If you do all these things in tandem and have all of these pieces hang together in a constellation that is “you” online, I am confident you’ll have established an online identity and a reputation as an emerging leader in your field by the time you graduate. This will help you get jobs, get you invited to contribute chapters to anthologies, get you invited to speak at conferences, get you media interviews, and land you paid consulting gigs. And it may even make you known to grant teams, who might be looking for someone like you to round out their multi-million-dollar grant application. And forcing yourself to publish bare-bones CVs and Google Scholar profiles may even spur you to be more productive in order to flesh these presences out a bit.

I say this from my own experience. I track what people click on on my website, and I know this stuff matters. It has worked for me. So do it. Consider this grad student online starter kit your first bit of homework in grad school.

Anything else I’m missing here in the starter kit? Leave your comments below.

Mastering the Cold Call

I mentioned back in an August post that I’m a big fan of cold-calling and cold-emailing as a way to open doors for oneself. Cold-calling involves picking up the phone and calling someone you don’t know at all. These calls usually involve you introducing yourself, asking for something, or inquiring about potential employment. The premise of the cold call is that 1) you’re good enough, and 2) they just haven’t met you yet. Cold-calling should always be a supplement to other forms of networking, such as getting involved in local industry groups, connecting with people on LinkedIn, leveraging your friend and family networks, and asking people you know about leads.

Cold calls require a lot of guts, a lot of time, and a lot of resilience, but when cold calls pay off, the joy is immense. Consider the rifle and the shotgun. Rifles fire one bullet and have a lot more precision than shotguns. Shotguns, on the other hand, spray an imprecise bunch of small projectiles at a target in the hopes that at least one will hit it. Cold calling is definitely a shotgun approach to networking, but there are ways to improve your aim over time. I’ve had a LOT of success cold-calling in my career, and I can’t tell my students enough how much they need to start cold-calling, too. Here are my tips for cold-calling/cold-emailing.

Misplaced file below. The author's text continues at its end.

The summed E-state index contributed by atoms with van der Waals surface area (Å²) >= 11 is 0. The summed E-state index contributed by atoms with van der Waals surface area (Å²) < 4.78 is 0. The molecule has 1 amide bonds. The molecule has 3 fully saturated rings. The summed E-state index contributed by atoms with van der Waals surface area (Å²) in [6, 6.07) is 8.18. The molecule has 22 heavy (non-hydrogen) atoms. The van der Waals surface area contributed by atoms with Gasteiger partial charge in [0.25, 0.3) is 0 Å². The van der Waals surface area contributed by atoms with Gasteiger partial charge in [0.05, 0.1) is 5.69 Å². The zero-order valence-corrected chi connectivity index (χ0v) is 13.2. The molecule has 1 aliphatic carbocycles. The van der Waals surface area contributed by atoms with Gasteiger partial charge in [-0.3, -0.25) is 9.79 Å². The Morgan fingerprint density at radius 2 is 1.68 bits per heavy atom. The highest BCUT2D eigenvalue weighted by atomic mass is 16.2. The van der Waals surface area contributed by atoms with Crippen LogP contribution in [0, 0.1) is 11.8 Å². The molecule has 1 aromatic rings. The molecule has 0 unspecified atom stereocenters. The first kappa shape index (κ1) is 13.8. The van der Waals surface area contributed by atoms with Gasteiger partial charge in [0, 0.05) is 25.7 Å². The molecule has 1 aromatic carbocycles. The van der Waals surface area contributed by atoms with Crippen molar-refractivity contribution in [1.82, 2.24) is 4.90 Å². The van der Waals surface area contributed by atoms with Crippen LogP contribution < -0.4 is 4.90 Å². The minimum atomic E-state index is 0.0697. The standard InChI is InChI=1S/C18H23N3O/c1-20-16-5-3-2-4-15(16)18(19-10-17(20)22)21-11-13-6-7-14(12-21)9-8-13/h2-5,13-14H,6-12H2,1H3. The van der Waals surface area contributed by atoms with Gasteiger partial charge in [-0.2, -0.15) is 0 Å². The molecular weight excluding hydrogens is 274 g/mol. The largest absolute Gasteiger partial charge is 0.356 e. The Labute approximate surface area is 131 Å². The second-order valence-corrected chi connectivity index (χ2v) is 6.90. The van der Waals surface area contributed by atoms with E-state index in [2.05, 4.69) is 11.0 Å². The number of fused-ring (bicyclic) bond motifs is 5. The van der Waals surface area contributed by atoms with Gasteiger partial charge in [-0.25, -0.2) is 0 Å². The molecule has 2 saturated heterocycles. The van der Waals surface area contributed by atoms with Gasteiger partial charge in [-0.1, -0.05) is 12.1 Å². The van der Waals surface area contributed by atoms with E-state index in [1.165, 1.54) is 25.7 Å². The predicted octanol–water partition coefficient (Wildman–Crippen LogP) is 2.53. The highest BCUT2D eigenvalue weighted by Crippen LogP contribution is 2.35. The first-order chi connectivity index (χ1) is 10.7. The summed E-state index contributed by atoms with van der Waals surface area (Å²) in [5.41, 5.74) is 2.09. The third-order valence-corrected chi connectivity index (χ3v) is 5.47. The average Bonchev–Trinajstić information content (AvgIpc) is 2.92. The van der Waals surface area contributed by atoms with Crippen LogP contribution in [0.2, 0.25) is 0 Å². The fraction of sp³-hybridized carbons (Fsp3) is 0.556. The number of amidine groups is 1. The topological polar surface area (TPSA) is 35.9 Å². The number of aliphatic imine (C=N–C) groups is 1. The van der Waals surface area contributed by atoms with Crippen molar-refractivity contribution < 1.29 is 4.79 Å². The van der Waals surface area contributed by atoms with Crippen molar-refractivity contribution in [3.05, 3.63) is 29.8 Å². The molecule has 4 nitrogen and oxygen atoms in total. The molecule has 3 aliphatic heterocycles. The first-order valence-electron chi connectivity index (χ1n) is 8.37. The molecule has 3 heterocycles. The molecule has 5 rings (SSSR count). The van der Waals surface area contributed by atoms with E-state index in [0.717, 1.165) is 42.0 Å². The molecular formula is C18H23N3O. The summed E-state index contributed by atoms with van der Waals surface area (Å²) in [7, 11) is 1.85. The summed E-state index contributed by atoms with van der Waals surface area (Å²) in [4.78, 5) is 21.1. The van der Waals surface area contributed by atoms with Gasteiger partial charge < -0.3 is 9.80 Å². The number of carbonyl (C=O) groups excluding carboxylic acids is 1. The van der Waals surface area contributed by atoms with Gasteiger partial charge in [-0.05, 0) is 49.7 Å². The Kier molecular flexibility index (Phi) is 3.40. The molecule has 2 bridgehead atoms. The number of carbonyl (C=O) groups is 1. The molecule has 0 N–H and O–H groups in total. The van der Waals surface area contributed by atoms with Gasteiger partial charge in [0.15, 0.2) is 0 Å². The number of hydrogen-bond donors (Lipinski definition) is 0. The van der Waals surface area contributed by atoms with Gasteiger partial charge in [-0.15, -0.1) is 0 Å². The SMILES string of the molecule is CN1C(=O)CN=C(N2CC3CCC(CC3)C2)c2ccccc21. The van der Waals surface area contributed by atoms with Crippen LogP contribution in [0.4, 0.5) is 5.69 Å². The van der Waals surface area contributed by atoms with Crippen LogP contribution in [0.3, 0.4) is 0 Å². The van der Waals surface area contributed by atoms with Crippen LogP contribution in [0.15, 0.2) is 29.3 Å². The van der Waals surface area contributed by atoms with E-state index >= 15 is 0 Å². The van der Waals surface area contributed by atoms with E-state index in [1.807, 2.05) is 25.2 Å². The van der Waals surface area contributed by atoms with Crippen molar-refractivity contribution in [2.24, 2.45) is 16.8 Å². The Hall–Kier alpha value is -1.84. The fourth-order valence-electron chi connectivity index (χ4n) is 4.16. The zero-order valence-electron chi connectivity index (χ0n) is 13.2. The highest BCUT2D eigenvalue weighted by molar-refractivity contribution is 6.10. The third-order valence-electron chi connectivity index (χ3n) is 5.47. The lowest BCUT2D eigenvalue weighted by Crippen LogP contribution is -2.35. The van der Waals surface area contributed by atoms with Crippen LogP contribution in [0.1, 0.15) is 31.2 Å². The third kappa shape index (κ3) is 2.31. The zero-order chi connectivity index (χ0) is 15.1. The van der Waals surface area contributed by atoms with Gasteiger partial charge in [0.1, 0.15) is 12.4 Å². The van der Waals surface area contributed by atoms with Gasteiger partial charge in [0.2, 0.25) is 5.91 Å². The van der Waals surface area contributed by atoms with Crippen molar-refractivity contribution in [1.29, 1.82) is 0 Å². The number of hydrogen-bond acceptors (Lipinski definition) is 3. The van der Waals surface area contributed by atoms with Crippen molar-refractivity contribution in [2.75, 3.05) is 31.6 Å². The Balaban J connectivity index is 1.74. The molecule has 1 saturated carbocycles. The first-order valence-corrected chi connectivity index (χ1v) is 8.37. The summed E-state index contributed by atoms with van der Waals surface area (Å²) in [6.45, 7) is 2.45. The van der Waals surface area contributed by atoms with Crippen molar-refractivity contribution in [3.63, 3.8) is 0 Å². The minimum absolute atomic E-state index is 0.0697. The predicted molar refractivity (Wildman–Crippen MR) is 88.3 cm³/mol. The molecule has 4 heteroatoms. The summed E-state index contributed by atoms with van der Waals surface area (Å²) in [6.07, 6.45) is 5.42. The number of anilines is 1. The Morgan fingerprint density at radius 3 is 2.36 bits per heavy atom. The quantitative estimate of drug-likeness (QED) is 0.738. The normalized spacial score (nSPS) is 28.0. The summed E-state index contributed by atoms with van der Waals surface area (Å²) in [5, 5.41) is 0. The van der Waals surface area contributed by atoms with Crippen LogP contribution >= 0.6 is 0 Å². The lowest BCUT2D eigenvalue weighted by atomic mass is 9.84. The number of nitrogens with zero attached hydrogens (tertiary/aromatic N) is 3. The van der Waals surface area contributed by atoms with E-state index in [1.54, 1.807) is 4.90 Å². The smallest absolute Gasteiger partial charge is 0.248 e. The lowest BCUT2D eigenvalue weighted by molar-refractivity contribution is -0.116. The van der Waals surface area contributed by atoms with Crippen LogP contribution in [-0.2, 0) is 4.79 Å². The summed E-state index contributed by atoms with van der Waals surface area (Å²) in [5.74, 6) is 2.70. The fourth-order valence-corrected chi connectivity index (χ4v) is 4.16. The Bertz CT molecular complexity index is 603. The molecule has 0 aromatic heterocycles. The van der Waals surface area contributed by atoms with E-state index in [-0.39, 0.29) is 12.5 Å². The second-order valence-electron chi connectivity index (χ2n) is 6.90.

Know Thyself

First off, you have to know what you want and what your strengths are. If you’re looking for an internship in PR, for instance, you need to know what you enjoy about PR and what your ideal internship would look like. Figure out your needs and your wants in an internship, For instance, you probably need either money or college credit out of an internship, so prepare to make that your minimum requirement. Identify your ideal scenario. Again, if you’re looking for an internship in PR and you really want to do a paid internship in the sports industry specifically, then your ideal scenario would involve doing exactly this for the local professional sports team. My advice is to start with the ideal and work backwards toward the situations you’ll tolerate. Why start with the ideal? Because you just may land it on your first attempt. In any case, though, you need to know what you’re good at, know what you’re looking for, know what kind of situation you’ll accept, and be prepared to act fast if an opening is available (e.g., have a resume and portfolio ready).